Below is a discussion of the types of workers’ compensation benefits available to injured workers in Pennsylvania, as well as common exclusions from coverage. Click here to read Part A, which discusses eligibility for workers’ compensation benefits.
If you’ve been injured in a work accident, it is vital that you speak to a work accident lawyer immediately to evaluate workers’ compensation issues as well as other liability issues.
Pennsylvania Workers’ Compensation Benefits
There are five main types of workers’ compensation benefits available:
- earning loss benefits,
- specific loss benefits,
- disfigurement benefits,
- death benefits,
- illegally employed minor’s benefits, and
- medical benefits.
It is important to note that in general, workers’ compensation benefits do not compensate injured workers for pain and suffering, only for loss of wages and medical bills. What many injured workers do not know is that they may have a valid injury claim against other non-employer or third parties. In a third party liability case, workers may be able to recover pain and suffering damages, loss of wages, etc.
Related: Liability in a Construction Accident Case; Employer Liability for Work Related Accidents in Pennsylvania
An Explanation of the Types of Workers’ Compensation Benefits Available
Earning loss benefits compensate you for total or partial disability that results in a loss of earning power. The exact amounts are determined by statute and depend on pre-injury wages and other factors. In general, the benefits are equal to two-thirds of the weekly wage for a work-related injury.
Specific loss benefits are payable for the loss/amputation or permanent loss of use of a body part, loss of hearing, sight or disfigurement. These benefits are not based on disability, but rather, the loss of the use of the body part or disfigurement.
Disfigurement benefits are available for serious injuries which result in disfigurement of the head, face or neck.
Death benefits are available to the survivors. Under the Pennsylvania Workers’ Compensation Act, notice of claims related to a worker’s death must be made within 3 years of the date of the death. In addition the death must occur within 300 weeks after the date of the injury. In the case of an occupational disease, the death must occur within 300 days of the last date of employment.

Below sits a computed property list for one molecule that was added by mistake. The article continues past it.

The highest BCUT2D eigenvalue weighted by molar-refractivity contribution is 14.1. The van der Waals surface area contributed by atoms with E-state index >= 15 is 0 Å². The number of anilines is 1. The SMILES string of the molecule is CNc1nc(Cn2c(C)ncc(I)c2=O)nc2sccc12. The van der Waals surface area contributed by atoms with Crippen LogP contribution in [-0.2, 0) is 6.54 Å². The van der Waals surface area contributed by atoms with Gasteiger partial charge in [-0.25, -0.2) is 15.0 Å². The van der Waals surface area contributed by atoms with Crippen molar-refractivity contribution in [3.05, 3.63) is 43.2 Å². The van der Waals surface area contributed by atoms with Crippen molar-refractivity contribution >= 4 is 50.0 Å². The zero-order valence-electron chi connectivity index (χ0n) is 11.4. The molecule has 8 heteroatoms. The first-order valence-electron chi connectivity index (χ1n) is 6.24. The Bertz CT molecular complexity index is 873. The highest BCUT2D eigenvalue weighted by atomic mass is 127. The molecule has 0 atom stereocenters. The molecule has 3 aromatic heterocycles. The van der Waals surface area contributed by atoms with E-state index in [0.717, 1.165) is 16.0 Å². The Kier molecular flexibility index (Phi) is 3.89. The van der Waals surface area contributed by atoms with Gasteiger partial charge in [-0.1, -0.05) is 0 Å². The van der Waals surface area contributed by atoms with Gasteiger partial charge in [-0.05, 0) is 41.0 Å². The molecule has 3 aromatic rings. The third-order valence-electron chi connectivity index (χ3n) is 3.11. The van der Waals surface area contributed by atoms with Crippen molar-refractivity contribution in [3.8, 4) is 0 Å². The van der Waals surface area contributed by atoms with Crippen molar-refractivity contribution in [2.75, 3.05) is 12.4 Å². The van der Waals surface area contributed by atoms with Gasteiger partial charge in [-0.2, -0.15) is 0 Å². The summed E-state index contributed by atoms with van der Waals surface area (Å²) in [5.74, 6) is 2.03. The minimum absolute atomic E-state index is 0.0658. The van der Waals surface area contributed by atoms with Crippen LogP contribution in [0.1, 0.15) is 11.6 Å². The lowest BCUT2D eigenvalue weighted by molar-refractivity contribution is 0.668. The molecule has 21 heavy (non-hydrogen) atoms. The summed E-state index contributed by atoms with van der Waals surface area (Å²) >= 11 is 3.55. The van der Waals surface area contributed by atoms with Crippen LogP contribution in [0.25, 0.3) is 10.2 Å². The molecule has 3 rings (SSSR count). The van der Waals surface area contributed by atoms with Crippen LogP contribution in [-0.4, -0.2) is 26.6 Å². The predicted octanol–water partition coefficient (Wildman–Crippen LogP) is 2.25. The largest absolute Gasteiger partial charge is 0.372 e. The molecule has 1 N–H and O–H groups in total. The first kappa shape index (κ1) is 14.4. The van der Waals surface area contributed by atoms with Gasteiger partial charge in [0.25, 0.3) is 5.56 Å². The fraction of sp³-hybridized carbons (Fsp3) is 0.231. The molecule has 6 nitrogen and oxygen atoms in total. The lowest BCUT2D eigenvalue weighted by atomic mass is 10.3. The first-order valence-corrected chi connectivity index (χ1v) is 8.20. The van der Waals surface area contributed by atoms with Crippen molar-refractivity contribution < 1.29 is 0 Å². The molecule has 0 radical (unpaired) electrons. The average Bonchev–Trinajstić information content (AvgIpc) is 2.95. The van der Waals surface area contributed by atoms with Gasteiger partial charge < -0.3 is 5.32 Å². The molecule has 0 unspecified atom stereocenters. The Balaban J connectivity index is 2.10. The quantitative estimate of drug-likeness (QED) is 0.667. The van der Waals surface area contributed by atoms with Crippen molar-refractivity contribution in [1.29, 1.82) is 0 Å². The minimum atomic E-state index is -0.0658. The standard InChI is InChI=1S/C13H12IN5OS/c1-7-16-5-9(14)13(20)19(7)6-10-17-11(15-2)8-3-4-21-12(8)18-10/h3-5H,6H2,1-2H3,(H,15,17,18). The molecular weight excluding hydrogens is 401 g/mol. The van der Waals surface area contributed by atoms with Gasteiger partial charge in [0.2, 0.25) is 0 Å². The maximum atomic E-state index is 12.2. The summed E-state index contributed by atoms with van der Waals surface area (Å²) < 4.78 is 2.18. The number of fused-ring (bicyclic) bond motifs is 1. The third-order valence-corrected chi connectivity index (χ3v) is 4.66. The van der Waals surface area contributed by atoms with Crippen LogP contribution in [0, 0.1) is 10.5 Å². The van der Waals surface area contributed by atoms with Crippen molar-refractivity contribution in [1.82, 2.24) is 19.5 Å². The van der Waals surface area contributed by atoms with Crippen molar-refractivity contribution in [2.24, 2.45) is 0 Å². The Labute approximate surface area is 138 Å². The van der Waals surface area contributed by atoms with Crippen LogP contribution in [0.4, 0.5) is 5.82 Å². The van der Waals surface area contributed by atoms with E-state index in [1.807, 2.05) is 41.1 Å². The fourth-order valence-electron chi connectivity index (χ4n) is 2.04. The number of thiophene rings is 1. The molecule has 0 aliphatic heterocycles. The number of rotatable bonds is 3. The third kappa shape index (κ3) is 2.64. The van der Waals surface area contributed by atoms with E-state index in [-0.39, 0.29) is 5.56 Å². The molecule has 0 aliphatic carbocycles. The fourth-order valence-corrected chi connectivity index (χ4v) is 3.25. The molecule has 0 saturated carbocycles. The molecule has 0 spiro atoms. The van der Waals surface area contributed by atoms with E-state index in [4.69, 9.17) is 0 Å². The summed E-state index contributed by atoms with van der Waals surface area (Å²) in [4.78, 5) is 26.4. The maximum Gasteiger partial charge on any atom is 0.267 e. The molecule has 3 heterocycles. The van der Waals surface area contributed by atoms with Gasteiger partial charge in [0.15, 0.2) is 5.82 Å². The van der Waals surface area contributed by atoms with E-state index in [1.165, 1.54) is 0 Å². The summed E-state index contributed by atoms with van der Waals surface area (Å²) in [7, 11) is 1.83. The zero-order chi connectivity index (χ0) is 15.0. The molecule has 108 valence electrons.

Illegally employed minors are entitled to receive not only their usual statutory loss benefits, but also an additional 50% of the compensation rate, which is paid by the employer directly.
Medical benefits are payable regardless of whether there is a disabling injury or not. All reasonable and necessary treatment must be paid. There is no co-pay or deductible. Medical providers are not allowed to seek any type of balance or payment from you.
Pennsylvania Workers’ Compensation Benefits – Exclusions
In general, injuries which are proven to have occurred as a result of any of the following will not be covered:
- intentional/self-inflicted injury,
- violation of law,
- violation of a positive order (i.e., violating an employer’s work order),
- illegal use of drugs, or
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Pennsylvania Workers’ Compensation & Accident Lawyer
The Philadelphia law firm of Laffey, Bucci & Kent represents workers who are injured on the job. Our work accident lawyers specialize in handling negligence cases against third parties and may handle workers’ compensation cases. Depending on the facts of a given work accident case, the firm may refer the workers’ compensation case to another law firm. Please call the firm for a free consultation. Click To Call
Jeff Laffey is passionate about workers’ rights and accident safety. Learn about his 2012 workplace safety presentation to union members in Philadelphia.
Jeff’s law firm proudly represents union and nonunion workers, such as:
- steel workers,
- iron workers, and
Disclaimer: The lawyers at Laffey, Bucci & Kent provide legal advice to individuals after accepting their case. No attorney-client relationship is created by this website. Nothing on this site is intended to provide legal advice. Because every case is unique, discussion of prior outcomes and settlements in past cases is no guarantee of a similar outcome in current or future cases.